Off the wire
China arrests, probes five former local officials  • Foreign exchange rates in India  • Roundup: Shootout at wedding party claims 20 lives in N. Afghanistan  • National company executives warned of privilege request  • Birds flock to China's Yellow River Delta  • China allocates emergency funds to quake-hit Xinjiang  • Interview: China's contribution to peacekeeping shows its commitment to world peace: UN official  • China's women organization appeals against child molestation  • China Hushen 300 index futures sink Monday  • China treasury bond futures close higher Monday  
You are here:   Home/ Development Data

UNDP Report: Rising Insecurities

UNDP by Victoria Cole, July 27, 2015 Adjust font size:

The United Nations Development Programme, in partnership with the CCIEE and the SIIS, published a report entitled, "Rebalancing Global Economic Governance – Opportunities for China and the G20 beyond 2015." The report highlights the importance of global governance and sustainable development to "add value to ongoing debates and inform the work of policy makers and practitioners in China as well as around the world."

What Demands Does Global Economic Governance Need to Address? (Chapter 1)

1.1.1 Global Financial Crisis and Rising Inequalities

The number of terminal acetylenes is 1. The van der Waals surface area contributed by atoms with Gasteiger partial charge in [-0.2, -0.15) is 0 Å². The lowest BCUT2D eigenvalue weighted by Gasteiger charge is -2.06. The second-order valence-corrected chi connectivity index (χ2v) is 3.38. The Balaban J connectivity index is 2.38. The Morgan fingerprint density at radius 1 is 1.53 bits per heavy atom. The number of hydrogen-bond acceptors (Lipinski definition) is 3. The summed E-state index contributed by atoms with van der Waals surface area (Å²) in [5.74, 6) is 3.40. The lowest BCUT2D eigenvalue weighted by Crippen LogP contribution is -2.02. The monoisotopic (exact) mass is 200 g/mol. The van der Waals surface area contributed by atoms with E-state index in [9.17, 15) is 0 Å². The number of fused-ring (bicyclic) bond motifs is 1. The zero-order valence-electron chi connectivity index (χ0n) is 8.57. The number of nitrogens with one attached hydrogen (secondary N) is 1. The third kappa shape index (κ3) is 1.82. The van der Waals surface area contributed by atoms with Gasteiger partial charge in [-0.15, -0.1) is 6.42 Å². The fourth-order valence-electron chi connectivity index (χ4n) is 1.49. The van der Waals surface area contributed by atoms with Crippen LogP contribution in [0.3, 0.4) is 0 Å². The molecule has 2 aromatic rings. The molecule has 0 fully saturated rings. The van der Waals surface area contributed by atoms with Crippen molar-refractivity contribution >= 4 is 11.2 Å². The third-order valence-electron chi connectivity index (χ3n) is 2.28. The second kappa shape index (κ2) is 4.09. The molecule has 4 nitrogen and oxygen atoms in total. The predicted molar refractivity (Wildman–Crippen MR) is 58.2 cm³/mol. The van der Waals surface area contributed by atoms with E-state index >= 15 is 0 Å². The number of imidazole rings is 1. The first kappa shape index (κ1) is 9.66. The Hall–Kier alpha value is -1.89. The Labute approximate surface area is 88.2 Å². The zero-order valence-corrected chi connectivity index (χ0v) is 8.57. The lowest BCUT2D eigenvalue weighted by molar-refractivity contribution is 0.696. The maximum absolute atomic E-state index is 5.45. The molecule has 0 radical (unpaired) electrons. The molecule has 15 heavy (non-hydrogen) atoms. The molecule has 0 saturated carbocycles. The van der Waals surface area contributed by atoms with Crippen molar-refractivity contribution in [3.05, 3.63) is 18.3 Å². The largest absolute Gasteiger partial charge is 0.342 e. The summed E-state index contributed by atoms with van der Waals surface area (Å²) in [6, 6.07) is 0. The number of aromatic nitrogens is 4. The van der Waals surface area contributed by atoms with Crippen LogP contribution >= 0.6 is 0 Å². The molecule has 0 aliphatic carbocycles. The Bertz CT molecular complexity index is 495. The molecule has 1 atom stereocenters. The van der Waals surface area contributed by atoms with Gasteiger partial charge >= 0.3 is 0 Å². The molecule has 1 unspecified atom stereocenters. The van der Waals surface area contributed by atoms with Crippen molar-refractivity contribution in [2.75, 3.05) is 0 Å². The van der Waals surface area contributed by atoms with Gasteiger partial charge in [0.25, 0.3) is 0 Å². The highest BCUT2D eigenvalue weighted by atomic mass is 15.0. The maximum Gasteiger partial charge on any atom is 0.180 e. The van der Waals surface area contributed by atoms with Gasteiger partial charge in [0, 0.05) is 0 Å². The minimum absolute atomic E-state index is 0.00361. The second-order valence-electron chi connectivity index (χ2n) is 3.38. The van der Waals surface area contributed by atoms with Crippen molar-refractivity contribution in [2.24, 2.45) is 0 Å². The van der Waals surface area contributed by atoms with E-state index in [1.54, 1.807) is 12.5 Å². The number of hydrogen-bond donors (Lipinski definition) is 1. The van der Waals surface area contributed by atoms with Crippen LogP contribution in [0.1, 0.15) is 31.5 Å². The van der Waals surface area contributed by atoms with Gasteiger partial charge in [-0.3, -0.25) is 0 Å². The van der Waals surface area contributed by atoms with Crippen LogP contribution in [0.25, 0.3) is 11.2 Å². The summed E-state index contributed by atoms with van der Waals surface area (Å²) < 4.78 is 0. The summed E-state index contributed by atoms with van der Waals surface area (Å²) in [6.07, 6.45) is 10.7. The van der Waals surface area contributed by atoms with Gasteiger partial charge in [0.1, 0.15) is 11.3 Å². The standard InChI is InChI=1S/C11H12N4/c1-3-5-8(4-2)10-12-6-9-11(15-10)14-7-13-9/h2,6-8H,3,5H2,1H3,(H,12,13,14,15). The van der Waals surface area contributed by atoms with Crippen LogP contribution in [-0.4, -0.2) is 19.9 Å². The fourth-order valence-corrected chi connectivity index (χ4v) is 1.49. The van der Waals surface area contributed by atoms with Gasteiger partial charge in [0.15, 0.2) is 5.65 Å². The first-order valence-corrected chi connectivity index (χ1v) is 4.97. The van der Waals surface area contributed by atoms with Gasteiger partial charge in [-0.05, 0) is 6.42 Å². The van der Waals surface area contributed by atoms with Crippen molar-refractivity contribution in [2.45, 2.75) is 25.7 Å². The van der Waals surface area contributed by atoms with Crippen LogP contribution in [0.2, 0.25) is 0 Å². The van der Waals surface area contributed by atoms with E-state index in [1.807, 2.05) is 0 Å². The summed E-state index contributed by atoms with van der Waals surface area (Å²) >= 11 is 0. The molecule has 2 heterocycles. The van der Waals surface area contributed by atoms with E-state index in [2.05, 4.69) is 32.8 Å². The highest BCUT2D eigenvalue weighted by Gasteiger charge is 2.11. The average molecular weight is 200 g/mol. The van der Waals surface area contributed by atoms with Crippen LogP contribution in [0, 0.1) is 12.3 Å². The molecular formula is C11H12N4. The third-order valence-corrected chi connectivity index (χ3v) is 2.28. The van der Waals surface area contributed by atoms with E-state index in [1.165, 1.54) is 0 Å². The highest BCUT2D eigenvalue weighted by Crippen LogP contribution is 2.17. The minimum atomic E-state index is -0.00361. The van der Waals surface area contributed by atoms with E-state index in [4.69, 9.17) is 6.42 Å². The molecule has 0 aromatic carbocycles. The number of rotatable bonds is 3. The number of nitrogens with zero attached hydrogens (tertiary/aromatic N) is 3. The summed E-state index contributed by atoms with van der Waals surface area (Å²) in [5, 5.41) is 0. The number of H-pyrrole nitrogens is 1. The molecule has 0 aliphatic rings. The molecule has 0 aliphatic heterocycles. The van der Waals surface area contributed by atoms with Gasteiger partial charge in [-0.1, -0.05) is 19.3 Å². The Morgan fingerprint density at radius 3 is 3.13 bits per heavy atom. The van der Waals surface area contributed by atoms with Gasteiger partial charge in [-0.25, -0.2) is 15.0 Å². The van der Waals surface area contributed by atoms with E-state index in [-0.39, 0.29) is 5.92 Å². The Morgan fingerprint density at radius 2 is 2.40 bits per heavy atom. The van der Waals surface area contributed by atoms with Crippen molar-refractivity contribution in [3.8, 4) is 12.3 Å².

In addition to the global financial crisis of 2008-09 spurring the Great Recession, the 2010 the banking crisis had evolved into a European sovereign debt crisis that caused another drop in global output. Although today’s economies are generally recovering, the momentum of recovery remains weak, asymmetric and volatile.

Emerging and developing economies have experienced slowdowns, but this is less a result of external market contractions than a consequence of internal transitions. Most emerging and middle/low income economies are grappling with how to reform and upgrade their economies, how to enhance resilience from external risks and dependency on ‘developed’ countries and how to avoid the "middle-income trap."

In developed and developing countries, the poorest half of the population often holds less than 10% of its country's wealth, while the world's top 1% holds around 48%. Over the last 25 years, the average income of the top 0.1% globally has grown 20 times compared to that of the average citizen.

Household income inequality in Africa and LAC actually declined by 7% and 5% respectively between the 1990s and the late 2000s. In contrast, Europe and the Commonwealth of Independent States (ECIS) and Asia experienced the largest average increases in inequality, 35% and 13% respectively over the same period.

Between 2008 and 2009 approximately 320 – 430 million people globally experienced poverty lasting an entire lifetime and/or spanning generations. Poverty has implications far beyond income; poverty can imply under- or mal-nutrition, insufficient food, lack of access to sanitary systems, health care facilities, education and other resources.

In the 1990s, poverty was predominantly regarded as a low-income country issue, since 93% of the world's poor lived in low-income countries (LICs.) In contrast, between 2007 and 2008, approximately 75% of the world’s poor lived in MICs and the remaining 25% lived in LICs.

1   2   3